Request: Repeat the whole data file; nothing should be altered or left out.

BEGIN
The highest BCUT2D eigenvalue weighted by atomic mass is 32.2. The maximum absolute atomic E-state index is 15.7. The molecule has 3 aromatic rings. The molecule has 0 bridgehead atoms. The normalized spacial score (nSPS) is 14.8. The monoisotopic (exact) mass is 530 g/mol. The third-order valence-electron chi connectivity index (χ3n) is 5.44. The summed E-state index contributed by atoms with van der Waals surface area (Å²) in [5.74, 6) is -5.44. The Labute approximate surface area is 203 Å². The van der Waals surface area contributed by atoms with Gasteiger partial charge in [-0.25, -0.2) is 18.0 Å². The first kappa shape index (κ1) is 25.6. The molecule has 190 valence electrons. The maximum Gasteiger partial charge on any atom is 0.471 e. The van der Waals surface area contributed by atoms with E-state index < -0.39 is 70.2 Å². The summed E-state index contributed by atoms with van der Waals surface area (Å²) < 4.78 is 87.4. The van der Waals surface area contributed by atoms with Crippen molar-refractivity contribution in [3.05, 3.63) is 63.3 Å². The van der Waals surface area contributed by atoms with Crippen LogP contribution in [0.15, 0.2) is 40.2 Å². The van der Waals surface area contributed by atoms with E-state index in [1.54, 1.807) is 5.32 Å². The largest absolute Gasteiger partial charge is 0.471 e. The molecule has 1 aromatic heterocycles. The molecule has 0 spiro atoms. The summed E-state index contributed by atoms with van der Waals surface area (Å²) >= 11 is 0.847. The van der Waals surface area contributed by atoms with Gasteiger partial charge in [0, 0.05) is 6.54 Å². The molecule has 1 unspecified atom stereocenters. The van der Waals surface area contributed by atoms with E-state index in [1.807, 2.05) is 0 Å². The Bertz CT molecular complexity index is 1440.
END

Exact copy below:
The highest BCUT2D eigenvalue weighted by atomic mass is 32.2. The maximum absolute atomic E-state index is 15.7. The molecule has 3 aromatic rings. The molecule has 0 bridgehead atoms. The normalized spacial score (nSPS) is 14.8. The monoisotopic (exact) mass is 530 g/mol. The third-order valence-electron chi connectivity index (χ3n) is 5.44. The summed E-state index contributed by atoms with van der Waals surface area (Å²) in [5.74, 6) is -5.44. The Labute approximate surface area is 203 Å². The van der Waals surface area contributed by atoms with Gasteiger partial charge in [-0.25, -0.2) is 18.0 Å². The first kappa shape index (κ1) is 25.6. The molecule has 190 valence electrons. The maximum Gasteiger partial charge on any atom is 0.471 e. The van der Waals surface area contributed by atoms with E-state index < -0.39 is 70.2 Å². The summed E-state index contributed by atoms with van der Waals surface area (Å²) < 4.78 is 87.4. The van der Waals surface area contributed by atoms with Crippen molar-refractivity contribution in [3.05, 3.63) is 63.3 Å². The van der Waals surface area contributed by atoms with Crippen LogP contribution in [0.15, 0.2) is 40.2 Å². The van der Waals surface area contributed by atoms with E-state index in [1.54, 1.807) is 5.32 Å². The largest absolute Gasteiger partial charge is 0.471 e. The molecule has 1 aromatic heterocycles. The molecule has 0 spiro atoms. The summed E-state index contributed by atoms with van der Waals surface area (Å²) >= 11 is 0.847. The van der Waals surface area contributed by atoms with Gasteiger partial charge in [0, 0.05) is 6.54 Å². The molecule has 1 unspecified atom stereocenters. The van der Waals surface area contributed by atoms with E-state index in [1.807, 2.05) is 0 Å². The Bertz CT molecular complexity index is 1440.